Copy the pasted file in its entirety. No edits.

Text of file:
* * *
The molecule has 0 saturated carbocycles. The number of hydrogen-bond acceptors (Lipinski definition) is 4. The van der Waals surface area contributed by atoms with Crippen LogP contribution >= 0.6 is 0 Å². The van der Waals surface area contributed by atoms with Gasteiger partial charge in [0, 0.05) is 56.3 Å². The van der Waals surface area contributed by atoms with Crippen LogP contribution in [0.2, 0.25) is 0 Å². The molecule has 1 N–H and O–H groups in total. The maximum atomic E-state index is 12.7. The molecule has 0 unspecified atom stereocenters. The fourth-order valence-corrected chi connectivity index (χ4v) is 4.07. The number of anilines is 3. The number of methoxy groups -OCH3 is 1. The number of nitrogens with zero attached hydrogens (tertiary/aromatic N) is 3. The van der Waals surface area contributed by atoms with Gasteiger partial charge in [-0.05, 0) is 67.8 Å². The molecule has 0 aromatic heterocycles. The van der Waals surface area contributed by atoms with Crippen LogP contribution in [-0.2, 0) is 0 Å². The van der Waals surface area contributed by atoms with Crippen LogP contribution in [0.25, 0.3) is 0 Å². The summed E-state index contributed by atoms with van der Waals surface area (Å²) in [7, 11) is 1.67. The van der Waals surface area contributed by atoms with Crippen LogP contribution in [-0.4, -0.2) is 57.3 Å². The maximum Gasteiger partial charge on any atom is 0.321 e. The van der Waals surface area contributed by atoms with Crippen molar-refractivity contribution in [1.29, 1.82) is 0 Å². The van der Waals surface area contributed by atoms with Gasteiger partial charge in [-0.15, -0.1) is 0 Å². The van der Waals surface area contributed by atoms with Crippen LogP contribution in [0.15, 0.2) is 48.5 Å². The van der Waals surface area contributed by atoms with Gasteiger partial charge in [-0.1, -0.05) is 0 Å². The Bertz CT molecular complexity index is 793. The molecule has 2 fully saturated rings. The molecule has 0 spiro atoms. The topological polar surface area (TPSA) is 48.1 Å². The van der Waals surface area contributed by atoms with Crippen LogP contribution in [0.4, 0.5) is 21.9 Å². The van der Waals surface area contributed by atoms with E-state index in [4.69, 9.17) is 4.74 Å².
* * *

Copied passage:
The molecule has 0 saturated carbocycles. The number of hydrogen-bond acceptors (Lipinski definition) is 4. The van der Waals surface area contributed by atoms with Crippen LogP contribution >= 0.6 is 0 Å². The van der Waals surface area contributed by atoms with Gasteiger partial charge in [0, 0.05) is 56.3 Å². The van der Waals surface area contributed by atoms with Crippen LogP contribution in [0.2, 0.25) is 0 Å². The molecule has 1 N–H and O–H groups in total. The maximum atomic E-state index is 12.7. The molecule has 0 unspecified atom stereocenters. The fourth-order valence-corrected chi connectivity index (χ4v) is 4.07. The number of anilines is 3. The number of methoxy groups -OCH3 is 1. The number of nitrogens with zero attached hydrogens (tertiary/aromatic N) is 3. The van der Waals surface area contributed by atoms with Gasteiger partial charge in [-0.05, 0) is 67.8 Å². The molecule has 0 aromatic heterocycles. The van der Waals surface area contributed by atoms with Crippen LogP contribution in [-0.2, 0) is 0 Å². The van der Waals surface area contributed by atoms with Crippen LogP contribution in [0.25, 0.3) is 0 Å². The summed E-state index contributed by atoms with van der Waals surface area (Å²) in [7, 11) is 1.67. The van der Waals surface area contributed by atoms with Crippen LogP contribution in [-0.4, -0.2) is 57.3 Å². The maximum Gasteiger partial charge on any atom is 0.321 e. The van der Waals surface area contributed by atoms with Crippen molar-refractivity contribution in [1.29, 1.82) is 0 Å². The van der Waals surface area contributed by atoms with Gasteiger partial charge in [-0.15, -0.1) is 0 Å². The van der Waals surface area contributed by atoms with Crippen LogP contribution in [0.15, 0.2) is 48.5 Å². The van der Waals surface area contributed by atoms with Gasteiger partial charge in [-0.1, -0.05) is 0 Å². The Bertz CT molecular complexity index is 793. The molecule has 2 fully saturated rings. The molecule has 0 spiro atoms. The topological polar surface area (TPSA) is 48.1 Å². The van der Waals surface area contributed by atoms with Crippen LogP contribution in [0.4, 0.5) is 21.9 Å². The van der Waals surface area contributed by atoms with E-state index in [4.69, 9.17) is 4.74 Å².